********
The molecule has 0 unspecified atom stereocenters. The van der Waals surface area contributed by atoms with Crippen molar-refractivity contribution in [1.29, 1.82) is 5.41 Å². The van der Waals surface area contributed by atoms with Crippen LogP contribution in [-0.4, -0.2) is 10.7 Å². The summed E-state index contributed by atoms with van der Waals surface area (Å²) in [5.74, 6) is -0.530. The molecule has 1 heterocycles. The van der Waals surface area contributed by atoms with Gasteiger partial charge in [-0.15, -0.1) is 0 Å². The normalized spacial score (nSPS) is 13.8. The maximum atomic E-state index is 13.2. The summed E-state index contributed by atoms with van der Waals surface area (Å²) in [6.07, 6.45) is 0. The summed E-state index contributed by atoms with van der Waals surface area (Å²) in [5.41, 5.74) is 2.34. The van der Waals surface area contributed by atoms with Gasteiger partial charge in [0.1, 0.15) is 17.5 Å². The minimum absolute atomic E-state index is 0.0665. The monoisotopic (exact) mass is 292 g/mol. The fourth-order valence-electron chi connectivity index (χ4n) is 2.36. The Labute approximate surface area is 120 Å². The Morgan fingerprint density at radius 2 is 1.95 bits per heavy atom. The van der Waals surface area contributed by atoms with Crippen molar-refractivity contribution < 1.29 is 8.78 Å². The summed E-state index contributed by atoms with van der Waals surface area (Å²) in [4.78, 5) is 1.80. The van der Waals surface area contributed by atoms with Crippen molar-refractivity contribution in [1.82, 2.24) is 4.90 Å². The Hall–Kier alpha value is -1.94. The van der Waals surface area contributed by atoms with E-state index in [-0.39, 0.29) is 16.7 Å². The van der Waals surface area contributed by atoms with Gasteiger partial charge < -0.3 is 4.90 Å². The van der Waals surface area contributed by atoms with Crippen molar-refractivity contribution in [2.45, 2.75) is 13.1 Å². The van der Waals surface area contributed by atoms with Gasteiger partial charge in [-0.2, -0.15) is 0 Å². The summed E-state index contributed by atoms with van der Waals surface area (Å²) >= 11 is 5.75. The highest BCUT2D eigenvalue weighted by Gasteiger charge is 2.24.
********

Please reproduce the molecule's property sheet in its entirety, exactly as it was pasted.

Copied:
The molecule has 0 unspecified atom stereocenters. The van der Waals surface area contributed by atoms with Crippen molar-refractivity contribution in [1.29, 1.82) is 5.41 Å². The van der Waals surface area contributed by atoms with Crippen LogP contribution in [-0.4, -0.2) is 10.7 Å². The summed E-state index contributed by atoms with van der Waals surface area (Å²) in [5.74, 6) is -0.530. The molecule has 1 heterocycles. The van der Waals surface area contributed by atoms with Gasteiger partial charge in [-0.15, -0.1) is 0 Å². The normalized spacial score (nSPS) is 13.8. The maximum atomic E-state index is 13.2. The summed E-state index contributed by atoms with van der Waals surface area (Å²) in [6.07, 6.45) is 0. The summed E-state index contributed by atoms with van der Waals surface area (Å²) in [5.41, 5.74) is 2.34. The van der Waals surface area contributed by atoms with Gasteiger partial charge in [0.1, 0.15) is 17.5 Å². The minimum absolute atomic E-state index is 0.0665. The monoisotopic (exact) mass is 292 g/mol. The fourth-order valence-electron chi connectivity index (χ4n) is 2.36. The Labute approximate surface area is 120 Å². The Morgan fingerprint density at radius 2 is 1.95 bits per heavy atom. The van der Waals surface area contributed by atoms with Crippen molar-refractivity contribution < 1.29 is 8.78 Å². The summed E-state index contributed by atoms with van der Waals surface area (Å²) in [4.78, 5) is 1.80. The van der Waals surface area contributed by atoms with Crippen molar-refractivity contribution in [1.82, 2.24) is 4.90 Å². The Hall–Kier alpha value is -1.94. The van der Waals surface area contributed by atoms with E-state index in [-0.39, 0.29) is 16.7 Å². The van der Waals surface area contributed by atoms with Gasteiger partial charge < -0.3 is 4.90 Å². The van der Waals surface area contributed by atoms with Crippen molar-refractivity contribution in [2.45, 2.75) is 13.1 Å². The van der Waals surface area contributed by atoms with Gasteiger partial charge in [-0.2, -0.15) is 0 Å². The summed E-state index contributed by atoms with van der Waals surface area (Å²) >= 11 is 5.75. The highest BCUT2D eigenvalue weighted by Gasteiger charge is 2.24.